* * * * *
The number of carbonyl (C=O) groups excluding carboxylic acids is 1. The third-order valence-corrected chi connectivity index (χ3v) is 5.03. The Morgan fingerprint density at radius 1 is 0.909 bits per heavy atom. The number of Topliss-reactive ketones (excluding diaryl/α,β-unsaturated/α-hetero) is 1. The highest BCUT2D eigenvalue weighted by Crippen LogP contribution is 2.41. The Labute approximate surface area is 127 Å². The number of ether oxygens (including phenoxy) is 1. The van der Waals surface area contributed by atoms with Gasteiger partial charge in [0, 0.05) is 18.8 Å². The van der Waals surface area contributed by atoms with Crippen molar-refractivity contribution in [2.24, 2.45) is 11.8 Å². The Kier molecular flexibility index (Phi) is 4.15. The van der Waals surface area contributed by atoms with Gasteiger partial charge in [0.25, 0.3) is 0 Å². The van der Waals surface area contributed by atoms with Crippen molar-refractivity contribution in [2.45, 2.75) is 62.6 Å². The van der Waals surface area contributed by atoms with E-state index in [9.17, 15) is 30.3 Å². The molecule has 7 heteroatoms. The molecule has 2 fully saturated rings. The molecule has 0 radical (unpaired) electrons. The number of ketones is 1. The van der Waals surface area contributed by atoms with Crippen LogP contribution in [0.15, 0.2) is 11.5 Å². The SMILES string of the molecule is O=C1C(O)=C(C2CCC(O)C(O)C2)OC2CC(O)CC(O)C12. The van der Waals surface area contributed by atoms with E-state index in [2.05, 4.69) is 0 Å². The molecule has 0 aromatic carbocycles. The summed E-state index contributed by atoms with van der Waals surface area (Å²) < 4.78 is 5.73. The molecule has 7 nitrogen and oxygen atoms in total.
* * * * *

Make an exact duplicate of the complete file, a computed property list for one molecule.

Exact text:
The number of carbonyl (C=O) groups excluding carboxylic acids is 1. The third-order valence-corrected chi connectivity index (χ3v) is 5.03. The Morgan fingerprint density at radius 1 is 0.909 bits per heavy atom. The number of Topliss-reactive ketones (excluding diaryl/α,β-unsaturated/α-hetero) is 1. The highest BCUT2D eigenvalue weighted by Crippen LogP contribution is 2.41. The Labute approximate surface area is 127 Å². The number of ether oxygens (including phenoxy) is 1. The van der Waals surface area contributed by atoms with Gasteiger partial charge in [0, 0.05) is 18.8 Å². The van der Waals surface area contributed by atoms with Crippen molar-refractivity contribution in [2.24, 2.45) is 11.8 Å². The Kier molecular flexibility index (Phi) is 4.15. The van der Waals surface area contributed by atoms with Gasteiger partial charge in [0.25, 0.3) is 0 Å². The van der Waals surface area contributed by atoms with Crippen molar-refractivity contribution in [2.45, 2.75) is 62.6 Å². The van der Waals surface area contributed by atoms with E-state index in [9.17, 15) is 30.3 Å². The molecule has 7 heteroatoms. The molecule has 2 fully saturated rings. The molecule has 0 radical (unpaired) electrons. The number of ketones is 1. The van der Waals surface area contributed by atoms with Crippen LogP contribution in [0.15, 0.2) is 11.5 Å². The SMILES string of the molecule is O=C1C(O)=C(C2CCC(O)C(O)C2)OC2CC(O)CC(O)C12. The van der Waals surface area contributed by atoms with E-state index in [2.05, 4.69) is 0 Å². The molecule has 0 aromatic carbocycles. The summed E-state index contributed by atoms with van der Waals surface area (Å²) < 4.78 is 5.73. The molecule has 7 nitrogen and oxygen atoms in total.